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Embattled JP Morgan chairman and chief executive Jamie Dimon survived a shareholder mutiny at the investment bank's annual general meeting after investors voted to let him keep his two top jobs.
The US financial giant suffered a $6.2bn (£4bn, €4.8bn) loss in 2012 after a JPMorgan trader known as the "London Whale" made a series of bad bets, something UK regulators are investigating.
Dimon also had a showdown with US lawmakers in which he and his bank were forced to concede that "there was a material weakness in our internal control over financial reporting".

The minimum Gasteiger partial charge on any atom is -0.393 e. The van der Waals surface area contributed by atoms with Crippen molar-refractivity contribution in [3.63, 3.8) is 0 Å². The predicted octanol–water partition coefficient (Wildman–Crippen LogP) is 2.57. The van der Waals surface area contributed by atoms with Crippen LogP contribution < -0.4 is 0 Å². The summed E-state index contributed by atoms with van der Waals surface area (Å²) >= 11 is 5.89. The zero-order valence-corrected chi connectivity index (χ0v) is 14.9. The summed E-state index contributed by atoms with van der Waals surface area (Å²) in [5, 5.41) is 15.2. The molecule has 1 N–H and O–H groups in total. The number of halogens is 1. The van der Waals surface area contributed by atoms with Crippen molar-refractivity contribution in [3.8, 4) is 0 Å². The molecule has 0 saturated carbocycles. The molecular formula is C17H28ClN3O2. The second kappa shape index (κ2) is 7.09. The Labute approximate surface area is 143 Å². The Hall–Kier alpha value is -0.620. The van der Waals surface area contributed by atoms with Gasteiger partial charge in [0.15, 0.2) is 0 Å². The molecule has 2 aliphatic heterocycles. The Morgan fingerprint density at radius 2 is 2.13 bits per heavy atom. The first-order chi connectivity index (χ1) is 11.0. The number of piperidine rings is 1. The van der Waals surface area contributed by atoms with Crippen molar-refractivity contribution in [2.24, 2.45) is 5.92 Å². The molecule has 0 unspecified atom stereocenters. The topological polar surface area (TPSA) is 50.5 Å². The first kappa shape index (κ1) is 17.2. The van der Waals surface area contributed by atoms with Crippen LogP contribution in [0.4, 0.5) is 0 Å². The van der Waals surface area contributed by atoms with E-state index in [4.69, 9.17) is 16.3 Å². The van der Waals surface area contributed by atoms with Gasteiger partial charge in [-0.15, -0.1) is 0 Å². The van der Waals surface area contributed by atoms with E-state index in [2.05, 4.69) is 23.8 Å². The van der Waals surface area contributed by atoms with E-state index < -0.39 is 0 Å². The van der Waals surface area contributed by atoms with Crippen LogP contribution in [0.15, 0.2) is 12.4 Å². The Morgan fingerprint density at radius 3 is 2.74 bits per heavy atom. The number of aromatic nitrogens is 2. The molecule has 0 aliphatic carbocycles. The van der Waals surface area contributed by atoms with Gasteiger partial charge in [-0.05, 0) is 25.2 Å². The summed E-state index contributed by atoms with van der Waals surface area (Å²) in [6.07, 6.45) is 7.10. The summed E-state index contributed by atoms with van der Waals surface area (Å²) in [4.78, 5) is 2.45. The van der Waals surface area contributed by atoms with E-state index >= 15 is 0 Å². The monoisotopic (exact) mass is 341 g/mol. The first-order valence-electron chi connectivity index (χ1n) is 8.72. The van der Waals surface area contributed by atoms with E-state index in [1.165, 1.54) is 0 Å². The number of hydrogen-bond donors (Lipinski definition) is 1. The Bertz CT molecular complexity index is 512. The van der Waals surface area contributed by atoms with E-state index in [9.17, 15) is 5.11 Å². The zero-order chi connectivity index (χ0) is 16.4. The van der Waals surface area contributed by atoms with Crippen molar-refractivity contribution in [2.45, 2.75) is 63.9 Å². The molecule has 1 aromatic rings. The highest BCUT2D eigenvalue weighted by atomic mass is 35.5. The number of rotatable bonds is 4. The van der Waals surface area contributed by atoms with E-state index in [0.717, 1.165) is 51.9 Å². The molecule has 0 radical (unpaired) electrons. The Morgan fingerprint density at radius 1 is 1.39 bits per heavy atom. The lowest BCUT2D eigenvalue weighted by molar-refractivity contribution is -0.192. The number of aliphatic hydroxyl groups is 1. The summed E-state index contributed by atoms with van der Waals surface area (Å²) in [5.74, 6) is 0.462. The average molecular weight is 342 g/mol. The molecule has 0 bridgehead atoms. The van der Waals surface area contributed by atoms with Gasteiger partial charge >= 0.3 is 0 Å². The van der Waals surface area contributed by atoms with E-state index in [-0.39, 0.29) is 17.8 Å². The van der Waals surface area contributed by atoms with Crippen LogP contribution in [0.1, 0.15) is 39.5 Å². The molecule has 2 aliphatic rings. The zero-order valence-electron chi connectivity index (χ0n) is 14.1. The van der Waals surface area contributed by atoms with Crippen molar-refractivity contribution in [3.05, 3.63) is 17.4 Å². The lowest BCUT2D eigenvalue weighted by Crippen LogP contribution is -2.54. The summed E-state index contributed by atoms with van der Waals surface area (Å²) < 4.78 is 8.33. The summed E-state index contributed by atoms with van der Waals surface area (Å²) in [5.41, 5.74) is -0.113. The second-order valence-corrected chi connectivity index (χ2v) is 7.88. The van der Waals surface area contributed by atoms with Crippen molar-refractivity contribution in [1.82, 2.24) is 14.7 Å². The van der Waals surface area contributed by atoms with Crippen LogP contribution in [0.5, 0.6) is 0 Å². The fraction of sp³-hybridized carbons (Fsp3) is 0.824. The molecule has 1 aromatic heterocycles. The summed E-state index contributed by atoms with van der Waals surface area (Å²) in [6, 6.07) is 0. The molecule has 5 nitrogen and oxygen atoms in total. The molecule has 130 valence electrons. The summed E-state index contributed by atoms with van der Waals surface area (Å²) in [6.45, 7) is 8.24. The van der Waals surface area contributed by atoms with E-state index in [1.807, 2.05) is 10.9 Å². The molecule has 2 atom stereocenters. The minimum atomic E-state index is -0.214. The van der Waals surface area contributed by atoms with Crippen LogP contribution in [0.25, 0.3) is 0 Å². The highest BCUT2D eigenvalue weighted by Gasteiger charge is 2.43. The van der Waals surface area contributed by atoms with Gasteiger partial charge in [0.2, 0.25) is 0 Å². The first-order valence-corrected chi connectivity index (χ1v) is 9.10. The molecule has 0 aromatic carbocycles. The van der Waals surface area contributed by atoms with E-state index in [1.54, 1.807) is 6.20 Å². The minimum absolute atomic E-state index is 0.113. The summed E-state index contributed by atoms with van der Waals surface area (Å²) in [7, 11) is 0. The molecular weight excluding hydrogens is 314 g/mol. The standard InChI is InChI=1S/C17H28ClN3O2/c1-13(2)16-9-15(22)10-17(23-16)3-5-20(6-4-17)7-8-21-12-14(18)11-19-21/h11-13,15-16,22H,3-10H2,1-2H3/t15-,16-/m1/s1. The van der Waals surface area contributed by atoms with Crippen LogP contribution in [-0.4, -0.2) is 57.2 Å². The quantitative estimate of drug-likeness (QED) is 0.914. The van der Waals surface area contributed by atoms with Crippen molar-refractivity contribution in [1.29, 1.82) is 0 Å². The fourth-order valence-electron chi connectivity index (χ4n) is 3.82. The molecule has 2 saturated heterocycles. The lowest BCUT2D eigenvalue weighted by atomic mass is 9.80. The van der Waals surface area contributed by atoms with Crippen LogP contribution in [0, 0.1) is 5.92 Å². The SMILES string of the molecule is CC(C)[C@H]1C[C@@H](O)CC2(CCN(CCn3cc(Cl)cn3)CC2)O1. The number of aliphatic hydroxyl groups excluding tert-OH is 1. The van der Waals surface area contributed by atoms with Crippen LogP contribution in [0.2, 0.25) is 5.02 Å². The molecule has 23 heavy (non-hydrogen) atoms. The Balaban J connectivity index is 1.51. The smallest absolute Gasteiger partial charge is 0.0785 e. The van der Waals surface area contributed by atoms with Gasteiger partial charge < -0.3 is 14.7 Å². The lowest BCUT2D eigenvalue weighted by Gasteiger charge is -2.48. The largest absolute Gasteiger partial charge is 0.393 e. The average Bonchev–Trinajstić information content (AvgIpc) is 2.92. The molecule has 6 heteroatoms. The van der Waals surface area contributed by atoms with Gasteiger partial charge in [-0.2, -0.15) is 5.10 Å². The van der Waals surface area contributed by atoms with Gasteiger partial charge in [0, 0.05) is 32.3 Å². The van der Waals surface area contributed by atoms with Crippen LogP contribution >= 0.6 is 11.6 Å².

The Florida meeting of shareholders saw just 32.2% vote for a new chairman of JPMorgan, down from the previous year's 40.1%, strengthening Dimon's dual role at the bank.
Some shareholders were concerned about the potential for more crises, such as the London Whale saga, to hit the bank unless separate people were in the chairman and chief executive positions.
After the meeting, JPMorgan's share price lifted to its highest level since 2001.
The bank announced an increase in its dividend to 38 cents a share, from the year before's 30 cents.
"We appreciate the support shown by shareholders and the thoughtful way many have engaged with us as they determined how to vote on these issues," said Dimon.
"We take the feedback from shareholders very seriously and we will continue to build toward being best in class in corporate governance."